Neilster -> 90th anniversary of the Battle of Beersheba (11/1/2007 4:46:17 PM)
Nearly 1000 Australians, New Zealanders and others have paid tribute to the Light Horsemen who captured Beersheba, in what is now southern Israel from the Ottoman Empire on 31st October 1917 with a re-enactment and memorial ceremony.
The charge by the Australian 4th Light Horse was one of the last successful cavalry charges in warfare and was a turning point in the Middle East in WW1. Many in the re-enactment were descendants of the original soldiers.
The Battle of Beersheba took place on 31 October 1917, as part of the Sinai and Palestine campaign during World War I. The Australian 4th Light Horse Brigade, under Brigadier William Grant, charged more than four miles at the Turkish trenches, overran them and captured the wells at Beersheba. This is often reported as "the last successful cavalry charge in history," although the Australian Light Horse were mounted infantry, not cavalry, and cavalry units continued to exist into the early phases of World War II and taking part in operations before being rendered obsolete.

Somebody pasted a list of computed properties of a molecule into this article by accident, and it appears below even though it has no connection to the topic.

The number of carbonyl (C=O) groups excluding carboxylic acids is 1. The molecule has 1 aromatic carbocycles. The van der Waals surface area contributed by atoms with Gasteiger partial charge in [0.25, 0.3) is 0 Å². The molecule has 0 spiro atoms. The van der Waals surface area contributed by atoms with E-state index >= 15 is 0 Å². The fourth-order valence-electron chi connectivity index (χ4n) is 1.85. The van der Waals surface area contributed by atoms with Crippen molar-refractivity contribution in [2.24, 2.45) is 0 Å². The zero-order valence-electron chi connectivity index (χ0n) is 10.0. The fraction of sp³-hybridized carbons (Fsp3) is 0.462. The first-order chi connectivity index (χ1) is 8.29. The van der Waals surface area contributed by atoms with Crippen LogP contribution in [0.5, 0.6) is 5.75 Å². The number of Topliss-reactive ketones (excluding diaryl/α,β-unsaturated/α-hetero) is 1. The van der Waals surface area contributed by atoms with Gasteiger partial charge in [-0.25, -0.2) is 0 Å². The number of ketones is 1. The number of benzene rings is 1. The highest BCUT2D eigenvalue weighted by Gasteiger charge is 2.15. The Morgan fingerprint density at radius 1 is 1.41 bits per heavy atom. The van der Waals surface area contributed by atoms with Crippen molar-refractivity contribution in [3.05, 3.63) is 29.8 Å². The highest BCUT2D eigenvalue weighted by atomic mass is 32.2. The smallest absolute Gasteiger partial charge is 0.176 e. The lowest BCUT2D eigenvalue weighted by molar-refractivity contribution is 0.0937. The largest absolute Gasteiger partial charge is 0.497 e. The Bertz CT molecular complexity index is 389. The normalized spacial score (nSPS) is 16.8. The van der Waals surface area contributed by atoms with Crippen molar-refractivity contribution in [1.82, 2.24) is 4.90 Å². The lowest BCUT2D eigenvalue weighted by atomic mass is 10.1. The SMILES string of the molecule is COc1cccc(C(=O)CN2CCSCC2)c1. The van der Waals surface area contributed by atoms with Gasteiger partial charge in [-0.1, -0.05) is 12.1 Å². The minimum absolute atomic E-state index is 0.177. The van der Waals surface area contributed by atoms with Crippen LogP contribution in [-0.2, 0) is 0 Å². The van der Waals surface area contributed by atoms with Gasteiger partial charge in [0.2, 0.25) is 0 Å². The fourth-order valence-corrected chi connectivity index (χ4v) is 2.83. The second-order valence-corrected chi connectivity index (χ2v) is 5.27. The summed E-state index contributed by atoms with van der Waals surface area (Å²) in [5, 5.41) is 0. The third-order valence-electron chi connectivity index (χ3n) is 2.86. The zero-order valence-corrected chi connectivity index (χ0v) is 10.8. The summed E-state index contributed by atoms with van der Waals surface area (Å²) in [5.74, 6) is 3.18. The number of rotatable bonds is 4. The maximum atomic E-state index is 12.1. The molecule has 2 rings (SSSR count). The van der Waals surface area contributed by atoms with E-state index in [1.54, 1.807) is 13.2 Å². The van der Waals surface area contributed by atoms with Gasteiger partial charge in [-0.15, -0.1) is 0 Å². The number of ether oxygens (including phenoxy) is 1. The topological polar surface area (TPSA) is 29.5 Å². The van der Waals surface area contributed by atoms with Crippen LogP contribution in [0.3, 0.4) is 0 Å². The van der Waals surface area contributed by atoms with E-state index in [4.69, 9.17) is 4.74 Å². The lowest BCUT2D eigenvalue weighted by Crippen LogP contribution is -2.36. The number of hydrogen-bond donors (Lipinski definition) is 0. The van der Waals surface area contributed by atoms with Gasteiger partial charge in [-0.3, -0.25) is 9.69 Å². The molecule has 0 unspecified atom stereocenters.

The battle of Beersheba was the critical element of a wider British offensive, known as the Third Battle of Gaza, aimed at breaking the Turkish defensive line that stretched from Gaza on the Mediterranean shore to Beersheba, an outpost 30 miles inland.
Earlier in 1917, two previous attempts to breach this line had failed. Since the second failure in the Second Battle of Gaza, the British forces in Palestine had undergone a major upheaval with the replacement of General Archibald Murray with the distinguished cavalry commander, General Edmund Allenby, formerly the commander of the British Third Army on the Western Front.